Stage fright

Stage fright

The subject of stage fright has come up in recent postings (17 November 2002 onwards) on the "Memory" thread where contributors have talked about the role of "fear" in performance. Some useful points have been made in these postings.
Performance "fear" affects most people who perform in public, whether it is talking, acting, dancing, singing, or playing an instrument, usually in a solo capacity.
"Fear" on stage runs the whole range from "complete lack of" through a frisson of excitement, "nerves", to full-blown stage fright. Ordinary excitement and "nerves" before performing in public are normal and beneficial, and should generate the spark that fires up a cracking performance.
However, full-blown stage-fright is a real and serious problem because it results in a loss of control which is obvious to the audience, and has resulted in careers being ruined. A performer suffering at this level of stage-fright needs urgent help.
I’m sure we’d be grateful for advice on this problem from people who have experienced it first hand and overcome it, have seen others overcome it or helped them, or have useful anecdotes and advice on the matter.

-trevor macsheoinin

Re: Stage fright

OK, last resort first - there’s always beta-blockers. They prevent the physical symptoms of stress, like sweating and shaking - but they *don’t* dull your brain or have any sedative effect. I know that classical soloists sometimes have recourse to them - you can’t disguise trembling hands if you’re a lone violinist in front of a symphony orchestra, and with the sustained notes that are required, it must be about the most demanding situation you could possibly be in with stage-fright.
This is all hearsay, though. Stuff I heard on the radio or somewhere… although I did take them once, so can vouch for the fact that they don’t make you groggy.

One of my own techniques is to ignore a piece of golden advice for singers, which is ‘make eye contact with your audience’. If it makes you feel exposed or distracts you, then don’t do it - gaze at something in the middle distance, a pillar or something. It’s better to focus on the music than to lose your concentration by spinning too many plates. Plus it lets you get more into ‘the zone’, where your stage-fright will recede into the background…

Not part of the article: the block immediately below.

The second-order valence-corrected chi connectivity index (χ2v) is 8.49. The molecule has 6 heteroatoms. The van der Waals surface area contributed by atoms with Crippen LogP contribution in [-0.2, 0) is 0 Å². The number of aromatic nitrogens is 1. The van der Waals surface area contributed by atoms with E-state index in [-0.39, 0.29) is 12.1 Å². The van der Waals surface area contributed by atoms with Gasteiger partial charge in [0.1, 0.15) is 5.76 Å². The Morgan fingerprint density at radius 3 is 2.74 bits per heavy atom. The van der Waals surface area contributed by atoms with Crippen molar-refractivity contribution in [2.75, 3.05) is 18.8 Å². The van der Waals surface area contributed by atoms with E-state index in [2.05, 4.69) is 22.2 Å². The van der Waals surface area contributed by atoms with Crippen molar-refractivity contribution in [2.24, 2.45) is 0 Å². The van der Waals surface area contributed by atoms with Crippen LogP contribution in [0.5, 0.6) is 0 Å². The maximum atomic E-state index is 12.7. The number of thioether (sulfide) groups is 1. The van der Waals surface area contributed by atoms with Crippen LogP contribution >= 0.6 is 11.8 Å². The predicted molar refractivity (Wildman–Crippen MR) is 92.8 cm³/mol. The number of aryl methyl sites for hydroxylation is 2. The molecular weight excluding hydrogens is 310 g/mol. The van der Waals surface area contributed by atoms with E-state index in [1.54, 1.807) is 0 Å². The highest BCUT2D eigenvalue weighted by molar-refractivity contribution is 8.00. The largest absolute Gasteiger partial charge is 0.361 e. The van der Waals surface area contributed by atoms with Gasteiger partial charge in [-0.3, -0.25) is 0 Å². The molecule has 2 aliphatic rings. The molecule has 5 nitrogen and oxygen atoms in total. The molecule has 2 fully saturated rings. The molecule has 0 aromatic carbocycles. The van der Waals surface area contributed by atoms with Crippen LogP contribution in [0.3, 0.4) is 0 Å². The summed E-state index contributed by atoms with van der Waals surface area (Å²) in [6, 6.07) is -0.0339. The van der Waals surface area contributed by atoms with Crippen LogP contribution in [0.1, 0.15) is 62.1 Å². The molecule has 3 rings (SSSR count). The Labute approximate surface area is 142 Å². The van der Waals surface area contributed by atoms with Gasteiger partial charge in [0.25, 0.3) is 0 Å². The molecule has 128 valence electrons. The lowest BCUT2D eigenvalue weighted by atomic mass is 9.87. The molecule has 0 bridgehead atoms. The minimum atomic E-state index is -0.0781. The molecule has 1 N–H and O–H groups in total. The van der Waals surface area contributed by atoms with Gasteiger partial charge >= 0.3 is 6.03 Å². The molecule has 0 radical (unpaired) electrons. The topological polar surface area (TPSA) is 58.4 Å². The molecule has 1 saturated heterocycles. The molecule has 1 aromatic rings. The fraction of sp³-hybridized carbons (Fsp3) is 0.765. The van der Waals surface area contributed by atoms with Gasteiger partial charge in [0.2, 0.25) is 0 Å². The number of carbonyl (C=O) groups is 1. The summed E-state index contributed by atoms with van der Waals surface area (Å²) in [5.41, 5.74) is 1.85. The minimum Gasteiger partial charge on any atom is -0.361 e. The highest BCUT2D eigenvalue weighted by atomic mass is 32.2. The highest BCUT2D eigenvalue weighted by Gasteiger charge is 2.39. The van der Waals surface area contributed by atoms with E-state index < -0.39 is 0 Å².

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I have had intense stage fright just before a few shows in the past. In my case the bow arm was out of control just enough to make the show a battle. Triplets come out horrible. String changing becomes sloppy. What comes to mind at the moment is the disaster scene I made with the ‘Dusty Windowsill’ jig on the third part.

I don’t like losing control of my bow arm at all - Even if it is just a little. What I have done is picked out some spritely tunes that move fast enough to remove the sound of the unsteady bow on long notes. They move slow enough so that there are no difficult bowing patterns to contend with.

Polkas or Jigs seem to be good medicine for me if I have a twinge of the ole nerves. By the time I’m done with the first set - almost all of the nerve shakes are gone. I don’t have to go straight into more complex tunes if I’m not ready either. I can play more of the ultra playable pieces until I’m ready.

I firmly believe that you should be very well practiced before you first show. Practice your set list a hundred times if you have the opportunity. If you do it enough times - It will show at performances. Pure muscle memory can take over if your mind blows a fuse.

I find the need to include this little statement lately. It’s easy to find obvious shards in my logic because I believe you are all are quite intelligent and don’t need to split "common sense" hairs. You are the people I generally write for. You are able to fill in some gaps. Of course I forget myself. Splitting hairs is not just a sport to some, It’s the way they live. If you feel the need to pick on the trifles - why not get in a few minutes of practice on your instrument instead. Perhaps you can select a new tune to learn. It’s a far better use of your time.

Cheers,
Mark

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I think eye contact with audience is important.
Apart from it being a vital ingredient in any performance, it should even help you with any nerves. It’s good to see your audience as a bunch of sympathetic people rather than a scary faceless crowd.

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I remember that as well Michael - I know the audience was part of the reason I survived the first shows.

Mark

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Hi Trevor: I presume that you already know all about deep breaths, relaxation, generally taking it easy etc. One tip I have may be worth considering if you have a big performance and that is a medical one: beta blockers. I would hate to think that legions of players will read this and start swallowing antibiotics, aspirins, steroids and so on but I can report that, in my case, I was prescribed beta blockers for an occasional fluttery heartbeat and lo and behold it also had a beneficial effect on a very fluttery right hand. At least I think so.